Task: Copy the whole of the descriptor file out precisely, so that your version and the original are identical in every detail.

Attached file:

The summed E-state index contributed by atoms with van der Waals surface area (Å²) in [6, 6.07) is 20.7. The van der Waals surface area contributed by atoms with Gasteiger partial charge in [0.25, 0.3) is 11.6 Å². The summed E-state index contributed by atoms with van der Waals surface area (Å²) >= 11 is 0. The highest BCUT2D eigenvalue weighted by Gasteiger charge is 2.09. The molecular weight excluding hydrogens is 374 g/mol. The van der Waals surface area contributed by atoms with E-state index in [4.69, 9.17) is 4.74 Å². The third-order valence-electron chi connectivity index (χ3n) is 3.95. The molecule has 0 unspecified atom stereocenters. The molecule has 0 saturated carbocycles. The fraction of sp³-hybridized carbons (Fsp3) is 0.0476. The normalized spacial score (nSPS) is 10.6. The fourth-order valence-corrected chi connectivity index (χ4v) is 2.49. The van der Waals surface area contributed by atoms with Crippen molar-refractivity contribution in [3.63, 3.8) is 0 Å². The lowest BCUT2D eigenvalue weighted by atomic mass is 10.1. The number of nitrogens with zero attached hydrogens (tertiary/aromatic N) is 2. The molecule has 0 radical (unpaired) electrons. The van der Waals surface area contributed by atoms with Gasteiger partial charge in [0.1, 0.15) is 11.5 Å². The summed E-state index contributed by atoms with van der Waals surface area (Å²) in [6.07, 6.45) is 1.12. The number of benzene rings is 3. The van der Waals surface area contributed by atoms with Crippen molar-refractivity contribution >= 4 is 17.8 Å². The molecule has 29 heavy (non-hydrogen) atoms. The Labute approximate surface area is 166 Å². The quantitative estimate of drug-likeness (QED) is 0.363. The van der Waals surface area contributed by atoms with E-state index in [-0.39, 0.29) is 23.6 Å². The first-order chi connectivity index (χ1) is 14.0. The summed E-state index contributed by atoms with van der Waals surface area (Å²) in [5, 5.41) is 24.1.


The summed E-state index contributed by atoms with van der Waals surface area (Å²) in [6, 6.07) is 20.7. The van der Waals surface area contributed by atoms with Gasteiger partial charge in [0.25, 0.3) is 11.6 Å². The summed E-state index contributed by atoms with van der Waals surface area (Å²) >= 11 is 0. The highest BCUT2D eigenvalue weighted by Gasteiger charge is 2.09. The molecular weight excluding hydrogens is 374 g/mol. The van der Waals surface area contributed by atoms with E-state index in [4.69, 9.17) is 4.74 Å². The third-order valence-electron chi connectivity index (χ3n) is 3.95. The molecule has 0 unspecified atom stereocenters. The molecule has 0 saturated carbocycles. The fraction of sp³-hybridized carbons (Fsp3) is 0.0476. The normalized spacial score (nSPS) is 10.6. The fourth-order valence-corrected chi connectivity index (χ4v) is 2.49. The van der Waals surface area contributed by atoms with Crippen molar-refractivity contribution in [3.63, 3.8) is 0 Å². The lowest BCUT2D eigenvalue weighted by atomic mass is 10.1. The number of nitrogens with zero attached hydrogens (tertiary/aromatic N) is 2. The molecule has 0 radical (unpaired) electrons. The van der Waals surface area contributed by atoms with Gasteiger partial charge in [0.1, 0.15) is 11.5 Å². The summed E-state index contributed by atoms with van der Waals surface area (Å²) in [6.07, 6.45) is 1.12. The number of benzene rings is 3. The van der Waals surface area contributed by atoms with Crippen molar-refractivity contribution >= 4 is 17.8 Å². The molecule has 29 heavy (non-hydrogen) atoms. The Labute approximate surface area is 166 Å². The quantitative estimate of drug-likeness (QED) is 0.363. The van der Waals surface area contributed by atoms with E-state index in [-0.39, 0.29) is 23.6 Å². The first-order chi connectivity index (χ1) is 14.0. The summed E-state index contributed by atoms with van der Waals surface area (Å²) in [5, 5.41) is 24.1.